Zoom’s showing in the first quarter provides further evidence that videoconferencing is here to stay. Zoom’s enterprise customer count rose 24% year over year in Q1, and the number of customers contributing more than $100,000 to the company’s revenue in the trailing 12 months jumped 46% year over year.
For the second quarter, Zoom expects revenue to grow 9% at the midpoint, while for the full year, it foresees 10.7% growth in revenue at the midpoint of its guidance range. That may look abysmal compared with Zoom’s triple-digit growth rates every quarter through last year, but Zoom’s business had to normalize after the hypergrowth over two years, and it’s only fair to give the company time and a chance to prove it can still sustain double-digit growth even in a normalized business environment.
For that matter, Zoom expects to grow sales by around 10% this year, but the stock is trading at a price-to-sales ratio of just around 8. Most important, Zoom is a cash-rich business and continues to generate hefty amounts of free cash flow.
The worst could be over for this red-hot growth stock
Nio (NYSE: NIO) stock launched on the New York Stock Exchange in 2018, but it wasn’t until 2020 when the electric vehicle (EV) manufacturer caught Wall Street’s attention amid the epic EV stock bull run. Nio shares hit an all-time high of $66.99 a share in January 2021. The stock is 71% off that high as of this writing, despite a solid rebound in recent weeks.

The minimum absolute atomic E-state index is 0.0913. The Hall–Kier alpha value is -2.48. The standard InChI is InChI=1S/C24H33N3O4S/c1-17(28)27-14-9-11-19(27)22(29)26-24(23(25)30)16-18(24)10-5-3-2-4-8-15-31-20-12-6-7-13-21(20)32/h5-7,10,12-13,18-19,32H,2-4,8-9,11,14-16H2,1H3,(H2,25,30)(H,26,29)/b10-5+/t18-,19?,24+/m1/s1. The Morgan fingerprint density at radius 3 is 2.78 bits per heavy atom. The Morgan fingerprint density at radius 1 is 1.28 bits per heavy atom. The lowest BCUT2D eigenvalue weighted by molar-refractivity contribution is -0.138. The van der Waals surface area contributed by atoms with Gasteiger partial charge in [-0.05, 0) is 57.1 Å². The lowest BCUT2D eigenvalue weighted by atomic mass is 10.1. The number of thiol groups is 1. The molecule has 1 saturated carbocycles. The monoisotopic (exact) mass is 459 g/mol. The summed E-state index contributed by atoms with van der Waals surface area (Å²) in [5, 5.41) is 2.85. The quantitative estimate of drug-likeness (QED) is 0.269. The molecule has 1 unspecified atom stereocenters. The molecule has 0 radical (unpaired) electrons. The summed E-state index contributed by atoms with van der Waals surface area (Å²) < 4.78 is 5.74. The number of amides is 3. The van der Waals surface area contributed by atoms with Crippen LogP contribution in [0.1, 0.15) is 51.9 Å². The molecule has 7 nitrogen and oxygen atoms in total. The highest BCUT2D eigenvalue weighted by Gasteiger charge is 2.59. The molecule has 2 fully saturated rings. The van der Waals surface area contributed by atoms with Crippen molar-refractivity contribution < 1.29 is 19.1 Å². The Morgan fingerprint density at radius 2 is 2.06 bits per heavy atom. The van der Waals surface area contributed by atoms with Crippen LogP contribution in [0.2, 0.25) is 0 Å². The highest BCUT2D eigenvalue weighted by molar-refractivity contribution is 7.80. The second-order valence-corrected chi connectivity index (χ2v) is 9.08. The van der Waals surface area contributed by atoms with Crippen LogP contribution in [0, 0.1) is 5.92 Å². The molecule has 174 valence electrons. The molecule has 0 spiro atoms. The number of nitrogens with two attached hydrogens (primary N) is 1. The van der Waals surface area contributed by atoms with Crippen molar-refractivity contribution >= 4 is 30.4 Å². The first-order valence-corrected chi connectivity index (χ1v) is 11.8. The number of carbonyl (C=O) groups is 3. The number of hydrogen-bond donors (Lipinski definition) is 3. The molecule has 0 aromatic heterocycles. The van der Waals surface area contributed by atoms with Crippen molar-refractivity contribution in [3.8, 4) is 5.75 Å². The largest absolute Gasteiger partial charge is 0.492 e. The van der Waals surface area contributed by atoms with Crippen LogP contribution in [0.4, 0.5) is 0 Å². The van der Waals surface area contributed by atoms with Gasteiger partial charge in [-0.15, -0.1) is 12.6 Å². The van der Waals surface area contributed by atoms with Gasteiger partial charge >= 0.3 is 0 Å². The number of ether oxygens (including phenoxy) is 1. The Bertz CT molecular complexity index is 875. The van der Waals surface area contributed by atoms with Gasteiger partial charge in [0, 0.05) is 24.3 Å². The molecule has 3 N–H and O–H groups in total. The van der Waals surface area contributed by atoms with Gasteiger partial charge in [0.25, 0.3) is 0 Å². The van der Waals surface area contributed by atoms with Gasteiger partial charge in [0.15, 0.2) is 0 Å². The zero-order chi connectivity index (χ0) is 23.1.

Multiple factors have hit shares of the Chinese EV maker over the past year and a half. While 2021 was governed by the COVID-19 pandemic, fears of a looming financial crisis in China, and tighter U.S. scrutiny on foreign companies, 2022 has mostly been about supply constraints, particularly a severe shortage of semiconductor chips, and surging raw material prices. Rising coronavirus cases in China in recent months delivered another big blow.
Nio, though, remains focused on its growth plans. By 2020, Nio already had three EVs in the market, all SUVs. This year, it started selling its flagship sedan, the ET7. It has also launched a midsize sedan, the ET5, and a mid- to large-size SUV, the ES7, both of which are expected to go on sale in the coming months.
Nio also entered the European market last year and is reportedly also planning to build a plant in the United States. Above all, Nio is working hard to achieve its biggest goal yet — launching affordable EVs. Nio is already targeting 2024 to start selling a mass-market EV brand, to be priced between $30,000 and $45,000 per car.
Industry experts expect ET5 and ET7 to rule the premium car market in China even as Nio strives to corner a larger part of the Chinese EV market with affordable EVs in the near future. China is the world’s largest EV market, and it’s pegged to grow by a 25% compound annual growth rate, or more, in the coming years. Nio stock could be a multibagger over the next decade or so, which is why this dip in the stock is a buying opportunity.
John Mackey, CEO of Whole Foods Market, an Amazon subsidiary, is a member of The Motley Fool’s board of directors. Neha Chamaria has no position in any of the stocks mentioned. The Motley Fool has positions in and recommends Amazon, Nio, Shopify, and Zoom Video Communications. The Motley Fool recommends the following options: long January 2023 $1,140 calls on Shopify and short January 2023 $1,160 calls on Shopify. The Motley Fool has a disclosure policy.